The NME1 gene, located on chromosome 17q21, consists of 6 exons and encodes the NME1 protein, also known as NME1-H1 or NM23-H1, which is member of a family of 10 NME1 genes [5]. Numerous research studies have demonstrated that NME1 functions as a metastasis suppressor gene, exhibiting suppressive activity across a wide range of human cancers. NME1 is involved in various processes, including transcription, regulation of deoxyribonucleic acid (DNA) replication, and cell differentiation, both in normal and tumorigenic cells [6, 7]. Additionally, NME1, along with TP53 and MDM2, plays a significant role in the ERK and K-RAS signaling pathways. Changes in NME1 expression levels result in decreased activation of the ERK signaling pathway [8].

The DCC gene, composed of 29 exons, is located on chromosome 18q21. It encodes the Netrin 1 receptor, a transmembrane receptor belonging to the immunoglobulin superfamily. Neurons abundantly express DCC and plays roles in promoting cell survival and axon regeneration [9]. Research indicates that this gene functions as both a tumor suppressor and a metastasis suppressor. It is involved in various cellular processes including cell division, migration, apoptosis, cell cycle arrest, cell differentiation, embryonic development, and metastasis. Studies suggest that loss of heterozygosity (LOH) and other alterations in DCC are linked with poor differentiation, metastasis, and an unfavorable prognosis in CRC [10,11,12,13].

The impact of NME1 rs34214448 (c.-5 + 989G > T) and rs2302254 (c.-128C > T) variants, as well as DCC rs2229080 (c.-601G > C) and rs714 A > G (intronic) variants on cancer susceptibility, prognosis, or survival has been investigated across various cancers types, including esophageal, gastric adenocarcinoma, gallbladder, breast, cervicouterine, ovarian, leukemia, and colorectal cancer [14,15,16,17,18,19,20,21,22]. However, only two studies have been conducted on the NME1 rs34214448 variant in the Caucasian population [18, 23] and the DCC rs2229080 variant in the Indian population for colorectal cancer [24].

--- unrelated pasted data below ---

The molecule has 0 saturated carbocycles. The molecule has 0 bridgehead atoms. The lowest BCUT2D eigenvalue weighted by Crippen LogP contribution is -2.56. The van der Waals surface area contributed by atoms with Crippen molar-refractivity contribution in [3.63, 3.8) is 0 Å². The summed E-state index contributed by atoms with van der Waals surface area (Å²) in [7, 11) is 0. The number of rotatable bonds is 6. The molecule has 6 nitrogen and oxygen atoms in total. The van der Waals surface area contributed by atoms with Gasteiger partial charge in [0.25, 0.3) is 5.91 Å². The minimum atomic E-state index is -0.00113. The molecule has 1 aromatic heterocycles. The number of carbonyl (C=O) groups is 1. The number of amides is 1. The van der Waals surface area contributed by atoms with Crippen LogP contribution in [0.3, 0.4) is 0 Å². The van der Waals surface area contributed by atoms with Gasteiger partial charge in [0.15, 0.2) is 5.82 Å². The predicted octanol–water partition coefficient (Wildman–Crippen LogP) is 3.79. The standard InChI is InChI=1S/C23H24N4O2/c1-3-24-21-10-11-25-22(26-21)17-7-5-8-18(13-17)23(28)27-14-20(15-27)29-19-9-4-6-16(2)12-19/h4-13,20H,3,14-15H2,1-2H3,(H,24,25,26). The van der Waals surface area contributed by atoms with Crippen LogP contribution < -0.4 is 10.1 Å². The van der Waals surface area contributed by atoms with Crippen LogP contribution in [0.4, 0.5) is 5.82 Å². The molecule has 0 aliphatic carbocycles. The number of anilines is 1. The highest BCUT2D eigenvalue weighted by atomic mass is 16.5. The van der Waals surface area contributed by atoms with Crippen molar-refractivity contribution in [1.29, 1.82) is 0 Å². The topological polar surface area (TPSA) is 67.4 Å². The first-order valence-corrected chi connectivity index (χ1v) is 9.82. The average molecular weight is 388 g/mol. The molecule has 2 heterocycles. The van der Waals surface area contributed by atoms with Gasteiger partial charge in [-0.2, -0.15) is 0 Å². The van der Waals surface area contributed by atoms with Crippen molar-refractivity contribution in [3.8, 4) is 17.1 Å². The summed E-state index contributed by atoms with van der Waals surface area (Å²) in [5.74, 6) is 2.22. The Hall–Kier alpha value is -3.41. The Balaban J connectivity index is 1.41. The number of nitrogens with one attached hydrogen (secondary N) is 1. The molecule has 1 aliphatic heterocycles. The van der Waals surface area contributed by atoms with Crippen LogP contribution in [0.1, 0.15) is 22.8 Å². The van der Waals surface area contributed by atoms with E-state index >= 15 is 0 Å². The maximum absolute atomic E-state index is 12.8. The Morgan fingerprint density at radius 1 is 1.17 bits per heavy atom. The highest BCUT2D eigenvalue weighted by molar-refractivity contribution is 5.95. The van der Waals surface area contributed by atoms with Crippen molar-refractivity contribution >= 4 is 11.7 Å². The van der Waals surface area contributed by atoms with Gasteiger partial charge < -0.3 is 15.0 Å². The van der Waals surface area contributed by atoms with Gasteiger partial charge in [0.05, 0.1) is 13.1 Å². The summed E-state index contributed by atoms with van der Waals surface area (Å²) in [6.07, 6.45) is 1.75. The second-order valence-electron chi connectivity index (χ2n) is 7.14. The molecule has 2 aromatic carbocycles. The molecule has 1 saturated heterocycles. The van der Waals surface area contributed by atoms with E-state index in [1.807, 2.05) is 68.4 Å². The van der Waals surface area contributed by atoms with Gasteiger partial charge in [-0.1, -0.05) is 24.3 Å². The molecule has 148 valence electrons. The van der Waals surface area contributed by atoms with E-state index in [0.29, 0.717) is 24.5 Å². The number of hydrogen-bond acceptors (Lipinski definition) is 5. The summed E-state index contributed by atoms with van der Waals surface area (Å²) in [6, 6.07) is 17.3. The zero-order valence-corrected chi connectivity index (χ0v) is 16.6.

This study aims to investigate, for the first time, the allele and genotype distribution of the NME1 gene (rs2302254) and the DCC gene (rs2229080 and rs714) variants; and to assess their potential association of NME1 (rs34214448 and rs2302254) and the DCC (rs2229080 and rs714) of this gene variants with the clinicopathological characteristics and the development of CRC in Mexican patients.

Materials and methods

Study population